The taverna turned out to be a delightfully cosy, family-run restaurant. Once they were all settled with their drinks and food orders, talk turned to how they were going to divide up their time in the town the next day. Sam wanted to explore the ruins of the Greek theatre which she was certain would provide the main backdrop for the film. Having the opportunity to scout locations like this was a definite perk of her job. The guys wanted to look at the Saracen fort while Helen’s main interest was to find out more about the ancient libraries that had been unearthed nearby.

 

They all agreed that a trip to the beach was going to be on the agenda as well when they had finished their allotted tasks.

 

 

Beth’s daydreaming was interrupted by a knock on the English Office door. She glanced at her watch, surprised that the half hour had passed and not a single book marked. The quiet period, when the other English teachers were all out teaching, wasted.

 

“Come in,” she called, expecting to see an anxious sixth-former worried about their recent essay assignment on Ted Hughes. Instead she was surprised when Lydia came in carrying a folder. She stood quickly, almost knocking over her chair.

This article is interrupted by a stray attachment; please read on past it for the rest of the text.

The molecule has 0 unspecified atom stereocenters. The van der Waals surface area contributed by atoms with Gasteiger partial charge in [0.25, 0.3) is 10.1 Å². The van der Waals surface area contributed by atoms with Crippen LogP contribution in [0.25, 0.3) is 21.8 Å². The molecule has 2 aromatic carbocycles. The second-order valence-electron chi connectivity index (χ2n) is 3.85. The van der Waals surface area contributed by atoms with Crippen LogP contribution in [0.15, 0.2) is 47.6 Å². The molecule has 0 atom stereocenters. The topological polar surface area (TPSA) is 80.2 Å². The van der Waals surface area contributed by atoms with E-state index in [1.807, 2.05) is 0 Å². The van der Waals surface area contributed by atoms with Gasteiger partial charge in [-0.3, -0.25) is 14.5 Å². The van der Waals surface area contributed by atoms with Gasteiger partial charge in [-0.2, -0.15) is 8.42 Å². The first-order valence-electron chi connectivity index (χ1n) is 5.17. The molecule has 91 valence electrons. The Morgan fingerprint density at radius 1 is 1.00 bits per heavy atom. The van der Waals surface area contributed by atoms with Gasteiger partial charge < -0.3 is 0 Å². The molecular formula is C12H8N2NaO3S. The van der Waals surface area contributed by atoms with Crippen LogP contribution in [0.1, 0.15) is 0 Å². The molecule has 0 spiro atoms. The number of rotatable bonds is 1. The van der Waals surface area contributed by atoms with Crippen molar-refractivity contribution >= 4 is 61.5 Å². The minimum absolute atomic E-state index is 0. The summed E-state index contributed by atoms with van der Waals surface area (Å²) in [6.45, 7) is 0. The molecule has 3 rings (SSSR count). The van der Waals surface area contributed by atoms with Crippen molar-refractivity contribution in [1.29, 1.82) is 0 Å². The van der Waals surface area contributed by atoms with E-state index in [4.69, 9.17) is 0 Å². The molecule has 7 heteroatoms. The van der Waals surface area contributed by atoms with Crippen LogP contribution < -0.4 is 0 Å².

“Sorry to disturb your marking, Miss Travers.” Lydia’s tone indicated that she didn’t think she had interrupted anything. She looked flawlessly immaculate as usual, her tailored jacket and skirt emphasising her curves. Beth had to put up with the crude comments from her male colleagues who seemed to think coining the acronym HILF for “Head I would Like to Fuck” was highly original. That and “giving the head, head” were their favourites. Female colleagues made do with bitching about the stylish clothes Lydia wore, as if being a head teacher precluded her from being allowed to have a refined fashion sense.

 

“I don’t seem to be making much leeway.” Beth indicated the foot-high stack of books on her desk. “What can I do for you?”

 

Lydia closed the gap between them in two strides. She dropped the folder onto the desk and pulled Beth into her arms.

 

Beth gasped. This was unprecedented. Any one of the other teachers could walk in, or a student who hadn’t yet grasped the concept of knocking first.

 

“I just wanted to kiss you,” Lydia said before doing just that.

 

Unable to resist, Beth’s lips parted to allow Lydia’s tongue entry. She didn’t know how long they would have stayed in their embrace if the bell hadn’t rung. They pulled apart like two guilty teenagers.